A few days ago, I went to see the play "Herzl Said" at the Gesher Theater in Tel Aviv, produced to mark the birth of the State of Israel 70 years ago. The play is based on the utopian novel “Altneuland” ("Old New Land" in German) written by the founder of Zionism, Theodor Herzl, some 120 years ago. In his book, Herzl envisioned Jews and Arabs coexisting and world leaders journeying to the country to learn about peace, tolerance, brotherhood and prosperity. Playwright Roi Chen brings Herzl back to life in 1949, shortly before his remains were brought from Austria, where he died in 1904, to be buried in the old new land (Israel). Herzl is disappointed by the religious nationalism he encounters in the Jewish state founded in 1948. He tries to convince the young Israelis he meets that if they wish, his vision of Jews and Arabs spending their vacations together on the shores of the Sea of Galilee and homosexuals being lovingly accepted by society would come true. As we know, political and social reality in Israel is turning his vision into a dream that comes true for few.
There’s no telling what Lord Arthur Balfour would have said to Prime Minister Benjamin Netanyahu were he sitting at his side during the Nov. 2 dinner thrown in honor of the Israeli leader by British Prime Minister Theresa May. The event marks the 100th anniversary of the Balfour Declaration that announced British support for the establishment of a "national home for the Jewish people" in Palestine. Judging by the op-ed penned this week by British Foreign Secretary Boris Johnson, who tried to imagine what his long-ago predecessor would have thought of the way things turned out, Balfour would not have taken part in the festivities. In the piece published in the Israeli newspaper Yedioth Ahronoth and the British Telegraph, Johnson noted that the man who 100 years ago sat under the same gilded ceiling stipulated in his declaration that “nothing shall be done which may prejudice the civil and religious rights of existing non-Jewish communities,” a caveat that “has not been fully realized.”
In his op-ed, Johnson draws a straight line between the 1917 Balfour Declaration to a document compiled by a committee headed by another fellow Briton, Lord Robert Peel, in 1937. (The Peel Commission was appointed by the British government to investigate unrest among Palestinian Arabs and Jews in Palestine.) Johnson described it as a “vision of two states for two people.” He then fast-forwards to June 4, 1967 — the Six-Day War — pointing to the border that delineated Israel from the Kingdom of Jordan as the course along which the “unfinished business of the Balfour Declaration” can be completed. That “unfinished business” has cost the lives of thousands of Jews and Arabs to date. The violent Arab rejection of United Nations Resolution 181 of Nov. 29, 1947, on the creation of a Jewish state alongside an Arab one wrought a catastrophe for the Palestinian people and gouged deep wounds in the relationship with their Jewish neighbors.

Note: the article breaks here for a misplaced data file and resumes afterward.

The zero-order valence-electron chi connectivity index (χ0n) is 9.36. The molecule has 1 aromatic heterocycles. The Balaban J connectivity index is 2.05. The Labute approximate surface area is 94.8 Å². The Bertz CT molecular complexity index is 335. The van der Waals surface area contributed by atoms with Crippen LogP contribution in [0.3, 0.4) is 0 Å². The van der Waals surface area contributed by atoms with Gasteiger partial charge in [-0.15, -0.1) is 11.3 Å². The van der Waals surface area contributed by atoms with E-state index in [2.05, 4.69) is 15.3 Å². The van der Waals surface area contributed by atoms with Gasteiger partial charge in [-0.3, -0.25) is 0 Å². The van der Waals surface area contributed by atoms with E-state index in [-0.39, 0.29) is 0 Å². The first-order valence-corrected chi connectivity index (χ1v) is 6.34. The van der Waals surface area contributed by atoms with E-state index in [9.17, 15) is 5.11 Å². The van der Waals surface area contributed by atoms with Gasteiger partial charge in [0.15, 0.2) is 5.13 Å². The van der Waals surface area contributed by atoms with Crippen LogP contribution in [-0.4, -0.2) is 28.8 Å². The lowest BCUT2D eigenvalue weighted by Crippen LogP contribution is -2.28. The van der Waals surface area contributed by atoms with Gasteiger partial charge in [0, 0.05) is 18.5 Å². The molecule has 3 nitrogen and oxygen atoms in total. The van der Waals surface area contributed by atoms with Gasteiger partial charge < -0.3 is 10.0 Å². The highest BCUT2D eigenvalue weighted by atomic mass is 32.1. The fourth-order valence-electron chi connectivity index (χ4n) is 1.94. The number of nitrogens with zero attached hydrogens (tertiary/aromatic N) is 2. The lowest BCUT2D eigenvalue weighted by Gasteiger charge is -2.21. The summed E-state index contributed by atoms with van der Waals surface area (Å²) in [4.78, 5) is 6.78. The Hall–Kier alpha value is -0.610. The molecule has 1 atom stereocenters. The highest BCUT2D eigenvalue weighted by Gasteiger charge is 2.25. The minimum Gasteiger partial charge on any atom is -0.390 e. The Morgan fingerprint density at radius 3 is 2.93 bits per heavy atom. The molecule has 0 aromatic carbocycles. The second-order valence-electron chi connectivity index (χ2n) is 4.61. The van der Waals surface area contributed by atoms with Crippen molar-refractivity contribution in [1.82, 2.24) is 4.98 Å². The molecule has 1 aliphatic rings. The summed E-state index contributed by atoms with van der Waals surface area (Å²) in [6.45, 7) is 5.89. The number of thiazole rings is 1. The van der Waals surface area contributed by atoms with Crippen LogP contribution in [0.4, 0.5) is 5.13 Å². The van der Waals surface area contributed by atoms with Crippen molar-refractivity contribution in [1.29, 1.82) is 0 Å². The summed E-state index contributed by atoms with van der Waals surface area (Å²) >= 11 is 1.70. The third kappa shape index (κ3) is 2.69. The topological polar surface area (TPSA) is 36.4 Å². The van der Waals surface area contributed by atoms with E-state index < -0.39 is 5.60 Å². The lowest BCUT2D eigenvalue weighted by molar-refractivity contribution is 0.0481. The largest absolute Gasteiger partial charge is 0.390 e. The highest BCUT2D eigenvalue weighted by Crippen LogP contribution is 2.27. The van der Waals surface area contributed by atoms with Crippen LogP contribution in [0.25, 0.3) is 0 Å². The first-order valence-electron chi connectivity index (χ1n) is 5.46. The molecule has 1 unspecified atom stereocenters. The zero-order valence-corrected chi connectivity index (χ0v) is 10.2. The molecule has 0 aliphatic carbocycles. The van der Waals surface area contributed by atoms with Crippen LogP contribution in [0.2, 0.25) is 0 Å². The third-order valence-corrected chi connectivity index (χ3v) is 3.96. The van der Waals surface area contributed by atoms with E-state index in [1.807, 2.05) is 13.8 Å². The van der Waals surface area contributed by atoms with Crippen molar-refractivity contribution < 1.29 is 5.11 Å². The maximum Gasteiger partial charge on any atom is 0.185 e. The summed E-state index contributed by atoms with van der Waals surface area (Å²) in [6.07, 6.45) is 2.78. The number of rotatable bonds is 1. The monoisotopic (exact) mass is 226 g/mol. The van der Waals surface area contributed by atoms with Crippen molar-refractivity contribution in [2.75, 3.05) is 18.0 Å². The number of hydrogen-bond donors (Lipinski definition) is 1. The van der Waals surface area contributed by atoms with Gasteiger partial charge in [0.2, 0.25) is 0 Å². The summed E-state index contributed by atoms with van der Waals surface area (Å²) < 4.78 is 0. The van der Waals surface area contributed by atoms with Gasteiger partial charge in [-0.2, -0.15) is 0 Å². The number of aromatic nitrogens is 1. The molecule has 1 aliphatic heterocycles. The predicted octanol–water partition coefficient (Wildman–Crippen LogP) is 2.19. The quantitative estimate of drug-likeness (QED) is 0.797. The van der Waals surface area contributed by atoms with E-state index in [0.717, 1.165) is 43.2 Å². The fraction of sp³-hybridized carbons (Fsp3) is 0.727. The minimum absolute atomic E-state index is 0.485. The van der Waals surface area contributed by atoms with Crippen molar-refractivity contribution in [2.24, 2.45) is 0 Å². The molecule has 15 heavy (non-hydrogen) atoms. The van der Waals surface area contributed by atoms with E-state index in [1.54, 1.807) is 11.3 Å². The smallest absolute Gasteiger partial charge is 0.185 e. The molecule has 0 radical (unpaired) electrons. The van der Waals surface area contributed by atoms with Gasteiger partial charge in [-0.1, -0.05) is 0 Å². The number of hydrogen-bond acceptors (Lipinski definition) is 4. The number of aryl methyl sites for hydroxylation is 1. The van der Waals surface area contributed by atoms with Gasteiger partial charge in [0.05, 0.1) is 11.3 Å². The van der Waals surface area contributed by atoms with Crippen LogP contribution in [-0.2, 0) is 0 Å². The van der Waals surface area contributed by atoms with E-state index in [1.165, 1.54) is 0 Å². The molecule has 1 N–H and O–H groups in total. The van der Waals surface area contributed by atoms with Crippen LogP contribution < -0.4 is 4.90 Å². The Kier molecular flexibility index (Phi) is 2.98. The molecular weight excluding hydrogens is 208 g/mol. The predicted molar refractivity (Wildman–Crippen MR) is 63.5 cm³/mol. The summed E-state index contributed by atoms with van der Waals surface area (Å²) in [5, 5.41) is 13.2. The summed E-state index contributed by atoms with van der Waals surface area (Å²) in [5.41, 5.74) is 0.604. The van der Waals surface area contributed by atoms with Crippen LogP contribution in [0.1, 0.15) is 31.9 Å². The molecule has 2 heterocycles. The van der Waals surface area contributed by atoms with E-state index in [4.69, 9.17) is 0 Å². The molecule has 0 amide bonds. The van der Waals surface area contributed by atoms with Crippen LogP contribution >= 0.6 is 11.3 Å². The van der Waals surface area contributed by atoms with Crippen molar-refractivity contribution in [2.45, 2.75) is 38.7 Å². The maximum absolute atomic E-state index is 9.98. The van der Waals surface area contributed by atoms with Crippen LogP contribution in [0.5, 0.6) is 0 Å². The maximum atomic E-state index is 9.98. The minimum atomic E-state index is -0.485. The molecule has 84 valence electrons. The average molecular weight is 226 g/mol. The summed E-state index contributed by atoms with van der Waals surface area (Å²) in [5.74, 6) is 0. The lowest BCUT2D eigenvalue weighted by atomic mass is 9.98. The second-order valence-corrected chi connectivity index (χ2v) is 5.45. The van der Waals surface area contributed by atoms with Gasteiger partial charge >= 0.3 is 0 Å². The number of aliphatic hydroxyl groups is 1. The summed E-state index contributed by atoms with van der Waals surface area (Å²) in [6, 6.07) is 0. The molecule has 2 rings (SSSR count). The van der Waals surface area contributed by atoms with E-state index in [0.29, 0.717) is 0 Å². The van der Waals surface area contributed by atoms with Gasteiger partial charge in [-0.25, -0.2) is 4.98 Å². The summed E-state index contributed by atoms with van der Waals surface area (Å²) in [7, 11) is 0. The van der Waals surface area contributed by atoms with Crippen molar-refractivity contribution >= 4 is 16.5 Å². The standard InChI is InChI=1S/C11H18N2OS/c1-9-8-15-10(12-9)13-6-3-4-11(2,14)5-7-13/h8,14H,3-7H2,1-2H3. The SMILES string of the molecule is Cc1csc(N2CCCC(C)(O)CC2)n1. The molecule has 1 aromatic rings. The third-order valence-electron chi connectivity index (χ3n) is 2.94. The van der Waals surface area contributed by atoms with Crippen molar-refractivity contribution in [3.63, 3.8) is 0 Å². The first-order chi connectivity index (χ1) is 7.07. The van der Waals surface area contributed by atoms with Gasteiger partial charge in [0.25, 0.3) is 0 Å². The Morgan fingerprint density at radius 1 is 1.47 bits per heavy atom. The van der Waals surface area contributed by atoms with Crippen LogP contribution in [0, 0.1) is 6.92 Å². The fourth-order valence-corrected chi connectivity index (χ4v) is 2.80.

On Nov. 22, 1967, 50 years and 20 days after Balfour sent his famous letter to Lord Walter Rothschild, a leader of the British Jewish community, the UN Security Council tried its hand at completing the “unfinished business,” UN Security Council Resolution 242, that rules out the acquisition of territory by war and demands that Israel withdraw from territory it conquered to secure and recognizable borders, provided official recognition of Israel’s June 4, 1967, borders, which had until then only been recognized as a demarcation line. However, the Arab states’ refusal to recognize the State of Israel along with the growth of Palestinian terrorism, and Israel’s subsequent unilateral annexation of East Jerusalem and the settlement enterprise on which it embarked, once again took the wind out of the Balfour Declaration’s sails.